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9.  The standards set out in Commentary .03(a)(A) to Rule 1000 and Commentary .02(a)(A) to Rule 1000A are being modified to make the wording of each requirement consistent; in addition, standard (5) of these Commentaries has been modified to reflect the Commission's adoption of Regulation NMS, 17 CFR 242.600 et seq. Proposed Commentary .03(b)(iv) to Rule 1000 and Commentary .02(b)(iv) to Rule 1000A have been added to require that entities that advise index providers or calculators and related entities have in place procedures designed to prevent the use and dissemination of material non-public information regarding the index underlying the ETF.

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11.  When relying on Rule 19b-4(e), the SRO must submit Form 19b-4(e) to the Commission within five business days after the SRO begins trading the new derivative securities products. See Securities Exchange Act Release No. 40761 (December 8, 1998), 63 FR 70952 (December 22, 1998).

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12.  The Exchange stated for purposes of this filing that “market value” is calculated by multiplying the total shares outstanding by the price per share of the component stock.

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13.  The BGI Comment Letter notes that certain no-action relief provided by Commission staff under the Exchange Act (the “ETF No-Action Letters”) uses a public float standard, rather than this market value standard, and suggests consistency. The Exchange notes that the ETF No-Action Letters address separate regulatory objectives but is willing to examine modifications to its listing standards in the future. Telephone conference among Marija Willen, Vice President and Associate General Counsel, Amex, Scott Ebner, Vice President, Amex, Florence Harmon, Senior Special Counsel, Division of Market Regulation (“Division”), Commission, and Brian Trackman, Special Counsel, Division, Commission, on November 6, 2006 (“November 6 Telephone Conference”).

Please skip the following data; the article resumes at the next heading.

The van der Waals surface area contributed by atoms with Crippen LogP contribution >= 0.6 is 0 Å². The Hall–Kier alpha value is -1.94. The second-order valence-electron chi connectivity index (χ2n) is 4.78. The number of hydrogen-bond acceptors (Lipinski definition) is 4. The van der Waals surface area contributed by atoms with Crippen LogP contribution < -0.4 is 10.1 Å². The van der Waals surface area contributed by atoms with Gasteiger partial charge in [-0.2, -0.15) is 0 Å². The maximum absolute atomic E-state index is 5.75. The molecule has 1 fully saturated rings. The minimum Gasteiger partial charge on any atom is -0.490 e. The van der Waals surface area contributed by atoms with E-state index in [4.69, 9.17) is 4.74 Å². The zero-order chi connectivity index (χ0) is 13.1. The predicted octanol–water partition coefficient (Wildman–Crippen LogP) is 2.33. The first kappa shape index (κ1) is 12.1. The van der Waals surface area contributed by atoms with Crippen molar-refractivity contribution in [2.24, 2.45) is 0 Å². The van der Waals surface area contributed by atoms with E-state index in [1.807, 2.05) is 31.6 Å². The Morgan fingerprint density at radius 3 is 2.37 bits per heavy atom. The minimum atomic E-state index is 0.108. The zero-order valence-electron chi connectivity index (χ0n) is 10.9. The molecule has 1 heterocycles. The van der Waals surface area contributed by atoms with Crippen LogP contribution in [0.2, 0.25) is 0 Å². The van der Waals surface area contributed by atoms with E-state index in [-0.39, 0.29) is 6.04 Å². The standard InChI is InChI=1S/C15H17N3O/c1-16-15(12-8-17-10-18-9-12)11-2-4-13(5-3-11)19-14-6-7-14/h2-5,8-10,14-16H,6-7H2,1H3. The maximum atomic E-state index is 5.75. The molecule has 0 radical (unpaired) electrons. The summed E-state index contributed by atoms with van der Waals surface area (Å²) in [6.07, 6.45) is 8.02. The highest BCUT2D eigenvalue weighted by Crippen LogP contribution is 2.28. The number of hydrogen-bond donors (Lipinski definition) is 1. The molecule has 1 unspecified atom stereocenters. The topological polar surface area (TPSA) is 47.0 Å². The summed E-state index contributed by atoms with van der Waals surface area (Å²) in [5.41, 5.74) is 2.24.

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14.  The BGI Comment Letter requested clarification that “worldwide monthly trading volume” includes any shares underlying American Depositary Receipts (“ADRs”) traded in the U.S. In response, the Exchange states that any trading of shares represented by ADRs, GDRs, or EDRs, which are traded on a market with last sale reporting, would be included in the calculation of worldwide monthly trading volume. See November 6 Telephone Conference, supra note 13.

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15.  The BGI Comment Letter asserts that it would be less arbitrary to measure trading volume in terms of dollars rather than shares. The Exchange notes that the share trading volume criteria is consistent with the existing generic listing standards for ETFs based on domestic indexes and other listing standards for derivative products, and the Commission believes the Exchange's choice is consistent with the Act. Nevertheless, the Exchange is willing to examine the dollar volume criteria in the future. See November 6 Telephone Conference, supra note 13.

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16.  16 The BGI Comment Letter notes that the ETF No-Action Letters measure liquidity of components in the index or portfolio differently than Amex's proposed rules measure liquidity. The Exchange notes that the ETF No-Action Letters address separate regulatory objectives but is willing to examine modifications to its listing standards in the future. See November 6 Telephone Conference, supra note 13.